A new survey released by the Securities Industry and Financial Markets Association (SIFMA) is showing that 80 percent of economists believe that stagflation—a term coined in the 1970s when there was simultaneous high inflation and economic stagnation or high unemployment—is the greater long-term risk to the U.S. economy.
“We are seeing clear signs of improvement, reaching that light at the end of what has been a very long and very painful tunnel. At the same time, many of last year’s risks still remain, complicating the outlook for the domestic recovery: policy risks, inflation risks, supply distortions, an ongoing labor supply shortage, and more recently international conflict and more aggressive monetary policy, just to name a few,” Dr. Lindsey Piegza, chief economist and managing director at Stifel Financial Corporation and chair of SIFMA’s Economic Advisory Roundtable, said in a release.
“While we have seemingly made it past one crisis, another lurks around the corner as the Fed raises rates, potentially enough to stall consumers and businesses, and choke off domestic economic growth entirely,” she continued.
The poll comes on the heels of the World Bank’s latest global economic forecast, which contended that a period of stagflation similar to what was witnessed in the 1970s is certainly a possible scenario in the months ahead for the global economy.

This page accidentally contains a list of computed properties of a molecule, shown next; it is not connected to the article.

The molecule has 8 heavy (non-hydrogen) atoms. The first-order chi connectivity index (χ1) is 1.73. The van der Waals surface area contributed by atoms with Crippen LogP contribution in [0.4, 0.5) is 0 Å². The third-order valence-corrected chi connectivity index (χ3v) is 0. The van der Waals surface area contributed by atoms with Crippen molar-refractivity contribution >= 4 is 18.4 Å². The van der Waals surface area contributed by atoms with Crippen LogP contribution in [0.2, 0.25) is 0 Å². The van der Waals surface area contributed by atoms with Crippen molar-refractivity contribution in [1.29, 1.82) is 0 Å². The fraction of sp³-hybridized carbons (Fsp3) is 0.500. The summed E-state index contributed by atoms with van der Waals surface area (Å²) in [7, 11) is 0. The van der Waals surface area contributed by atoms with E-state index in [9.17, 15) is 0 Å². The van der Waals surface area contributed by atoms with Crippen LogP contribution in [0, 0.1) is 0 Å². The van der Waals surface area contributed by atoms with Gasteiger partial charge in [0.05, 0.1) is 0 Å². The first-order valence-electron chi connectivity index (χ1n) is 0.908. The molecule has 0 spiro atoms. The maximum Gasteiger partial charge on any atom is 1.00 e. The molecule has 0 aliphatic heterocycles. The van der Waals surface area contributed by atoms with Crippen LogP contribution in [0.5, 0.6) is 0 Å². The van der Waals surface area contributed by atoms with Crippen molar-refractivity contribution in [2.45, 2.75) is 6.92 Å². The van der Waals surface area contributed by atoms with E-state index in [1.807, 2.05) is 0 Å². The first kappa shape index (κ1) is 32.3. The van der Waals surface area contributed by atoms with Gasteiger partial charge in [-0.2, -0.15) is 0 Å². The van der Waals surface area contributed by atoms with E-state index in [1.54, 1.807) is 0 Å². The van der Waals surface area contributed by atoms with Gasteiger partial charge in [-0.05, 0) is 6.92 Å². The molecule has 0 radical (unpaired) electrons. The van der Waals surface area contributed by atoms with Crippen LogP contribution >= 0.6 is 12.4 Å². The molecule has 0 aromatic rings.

Global growth is expected to slump from 5.7 percent in 2021 to 2.9 percent in 2022, which is considerably lower than the 4.1 percent that was predicted last January. Growth will likely hover around that level from 2023 to 2024 while hot-running inflation remains above target in most countries. Meanwhile, growth in advanced economies is projected to decelerate from 5.1 percent in 2021 to 2.6 percent in 2022—1.2 percentage points below estimates in January.
“The war in Ukraine, lockdowns in China, supply-chain disruptions, and the risk of stagflation are hammering growth,” World Bank president David Malpass said in a statement.
“Markets look forward, so it is urgent to encourage production and avoid trade restrictions. Changes in fiscal, monetary, climate and debt policy are needed to counter capital misallocation and inequality,” he added.
Meanwhile, per CNBC, Federal Reserve chairman Jerome Powell told congressional lawmakers on Wednesday that the central bank is solely focused on bringing down inflation and has the necessary tools to do so.
“At the Fed, we understand the hardship high inflation is causing. We are strongly committed to bringing inflation back down, and we are moving expeditiously to do so,” he said in his remarks to the Senate Banking Committee. “We have both the tools we need and the resolve it will take to restore price stability on behalf of American families and businesses.”
Powell added that achieving a soft landing will likely be difficult.
“It is our goal. It is going to be very challenging. It has been made significantly more challenging by the events of the last few months, thinking here of the war and commodities prices and further problems with supply chains.” he said. “The question of whether we’re able to accomplish that is going to depend to some extent on factors that we don’t control.”
Ethen Kim Lieser is a Washington state-based Finance and Tech Editor who has held posts at Google, The Korea Herald, Lincoln Journal Star, AsianWeek, and Arirang TV. Follow or contact him on LinkedIn.